On a recent trip to take sediment core samples from Solem Lake in western Minnesota, reporter Dan Olson of Minnesota Public Radio joined our scientists to produce a segment that aired this week. Part of the “Minnesota Sounds and Voices” series, the program illustrates how the research station is seeking to understand the effectiveness of conservation farming practices to improve water quality.
Regular water quality monitoring provides snapshots of what is happening in a lake. Collecting sediment cores provides diatoms, a type of algae with cell walls made of silica, that can be identified to the species-level and used to re-construct the composition of a lake’s algae communities going back hundreds of years.
Since 1989, the St. Croix River Research Rendezvous has been a significant forum for the presentation and discussion of scientific investigations centered on the watershed of the St. Croix River. We are inviting the submission of papers for oral or poster presentation at the 2015 Rendezvous.
This dry spring, there were few opportunities to safely set fire to the research station’s prairie. State and local fire wardens at least twice called off the station’s plans due to too much wind or too little humidity. One day, the skies blocked the plans, as a wet snow dropped in the morning, and the grasses weren’t quite dry enough by afternoon.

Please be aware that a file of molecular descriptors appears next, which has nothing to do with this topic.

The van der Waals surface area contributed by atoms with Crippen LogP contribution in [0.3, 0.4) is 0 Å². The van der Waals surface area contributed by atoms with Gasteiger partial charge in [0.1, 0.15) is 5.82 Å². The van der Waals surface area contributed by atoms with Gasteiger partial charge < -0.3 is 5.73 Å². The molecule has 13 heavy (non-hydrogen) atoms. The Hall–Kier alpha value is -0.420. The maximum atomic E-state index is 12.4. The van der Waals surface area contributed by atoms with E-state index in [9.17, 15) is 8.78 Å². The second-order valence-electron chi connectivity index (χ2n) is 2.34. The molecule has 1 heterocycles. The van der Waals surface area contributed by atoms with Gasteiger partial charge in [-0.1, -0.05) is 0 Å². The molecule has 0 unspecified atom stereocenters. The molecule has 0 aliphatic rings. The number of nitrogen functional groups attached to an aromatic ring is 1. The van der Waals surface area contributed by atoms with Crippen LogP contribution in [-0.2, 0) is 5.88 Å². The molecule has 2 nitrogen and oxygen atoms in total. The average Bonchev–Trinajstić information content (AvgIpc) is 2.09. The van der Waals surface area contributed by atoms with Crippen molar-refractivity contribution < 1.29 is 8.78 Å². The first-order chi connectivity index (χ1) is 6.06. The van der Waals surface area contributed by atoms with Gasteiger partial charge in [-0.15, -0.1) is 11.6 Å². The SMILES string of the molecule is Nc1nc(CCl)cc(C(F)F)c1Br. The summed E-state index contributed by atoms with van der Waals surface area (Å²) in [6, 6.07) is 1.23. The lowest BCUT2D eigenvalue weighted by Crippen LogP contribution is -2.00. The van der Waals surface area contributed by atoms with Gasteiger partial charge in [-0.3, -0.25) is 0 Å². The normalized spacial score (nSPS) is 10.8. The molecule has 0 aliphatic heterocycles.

Andy Kramer of Marine on St. Croix was boating on the river near William O’Brien State Park recently when he saw something he thought was suspicious: mats of floating algae. It seemed early in the year to be seeing such a sight. Knowing that algae is often caused by excessive nutrients in runoff, he was worried about what it meant for the St. Croix.
The research station has just announced the selection of the summer 2015 Artists at Pine Needles: Soyini Guyton, Seitu Jones and Joshua Cunningham of St. Paul, and Tara Shukla of Grinnell, Iowa. Here is information about what they will work on.
For the second year in a row, Jill Coleman-Wasik, assistant professor at University of Wisconsin – River Falls, brought her Environmental Analysis students to the research station for an afternoon of hands-on learning.
Lake of the Woods is the vast body of water that makes up most of the spur on Minnesota’s northern border. Sprawled across the U.S.-Canada border, it is 70 miles north-south and 60 miles east-west, contains more than 14,552 islands, and boasts 65,000 miles of shoreline. It is the size of Rhode Island and a good candidate as the “sixth Great Lake.”
The citizens of Minnesota spend $90 million each year to slow runoff from farm fields and other lands that are filling their lakes and rivers with nutrients and sediment. If where you put your money shows your true priorities, water is clearly important to people in the Land of 11,842 Lakes.